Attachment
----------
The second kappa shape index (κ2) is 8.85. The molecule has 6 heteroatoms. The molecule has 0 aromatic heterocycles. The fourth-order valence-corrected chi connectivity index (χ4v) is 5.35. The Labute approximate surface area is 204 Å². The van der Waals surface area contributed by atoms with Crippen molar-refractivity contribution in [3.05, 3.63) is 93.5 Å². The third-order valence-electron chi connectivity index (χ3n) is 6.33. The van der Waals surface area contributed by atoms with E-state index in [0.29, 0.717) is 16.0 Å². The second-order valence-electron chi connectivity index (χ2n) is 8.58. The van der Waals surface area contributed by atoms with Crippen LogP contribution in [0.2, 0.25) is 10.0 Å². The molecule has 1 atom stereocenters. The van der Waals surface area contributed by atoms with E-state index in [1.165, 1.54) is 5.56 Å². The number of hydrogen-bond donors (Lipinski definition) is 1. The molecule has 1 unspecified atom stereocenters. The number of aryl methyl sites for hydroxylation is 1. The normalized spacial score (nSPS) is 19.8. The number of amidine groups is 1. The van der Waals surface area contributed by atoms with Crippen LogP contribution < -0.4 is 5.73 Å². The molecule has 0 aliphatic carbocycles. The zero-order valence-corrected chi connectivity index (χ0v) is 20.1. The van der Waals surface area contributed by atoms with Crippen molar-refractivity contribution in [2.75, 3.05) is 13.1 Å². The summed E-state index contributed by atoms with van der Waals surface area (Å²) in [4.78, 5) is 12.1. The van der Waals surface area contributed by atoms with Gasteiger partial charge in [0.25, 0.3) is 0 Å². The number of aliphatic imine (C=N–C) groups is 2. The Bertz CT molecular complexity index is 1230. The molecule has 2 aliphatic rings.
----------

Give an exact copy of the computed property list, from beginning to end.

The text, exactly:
The second kappa shape index (κ2) is 8.85. The molecule has 6 heteroatoms. The molecule has 0 aromatic heterocycles. The fourth-order valence-corrected chi connectivity index (χ4v) is 5.35. The Labute approximate surface area is 204 Å². The van der Waals surface area contributed by atoms with Crippen molar-refractivity contribution in [3.05, 3.63) is 93.5 Å². The third-order valence-electron chi connectivity index (χ3n) is 6.33. The van der Waals surface area contributed by atoms with E-state index in [0.29, 0.717) is 16.0 Å². The second-order valence-electron chi connectivity index (χ2n) is 8.58. The van der Waals surface area contributed by atoms with Crippen LogP contribution in [0.2, 0.25) is 10.0 Å². The molecule has 1 atom stereocenters. The van der Waals surface area contributed by atoms with E-state index in [1.165, 1.54) is 5.56 Å². The number of hydrogen-bond donors (Lipinski definition) is 1. The molecule has 1 unspecified atom stereocenters. The number of aryl methyl sites for hydroxylation is 1. The normalized spacial score (nSPS) is 19.8. The number of amidine groups is 1. The van der Waals surface area contributed by atoms with Crippen LogP contribution < -0.4 is 5.73 Å². The molecule has 0 aliphatic carbocycles. The zero-order valence-corrected chi connectivity index (χ0v) is 20.1. The van der Waals surface area contributed by atoms with Crippen molar-refractivity contribution in [2.75, 3.05) is 13.1 Å². The summed E-state index contributed by atoms with van der Waals surface area (Å²) in [4.78, 5) is 12.1. The van der Waals surface area contributed by atoms with Gasteiger partial charge in [0.25, 0.3) is 0 Å². The number of aliphatic imine (C=N–C) groups is 2. The Bertz CT molecular complexity index is 1230. The molecule has 2 aliphatic rings.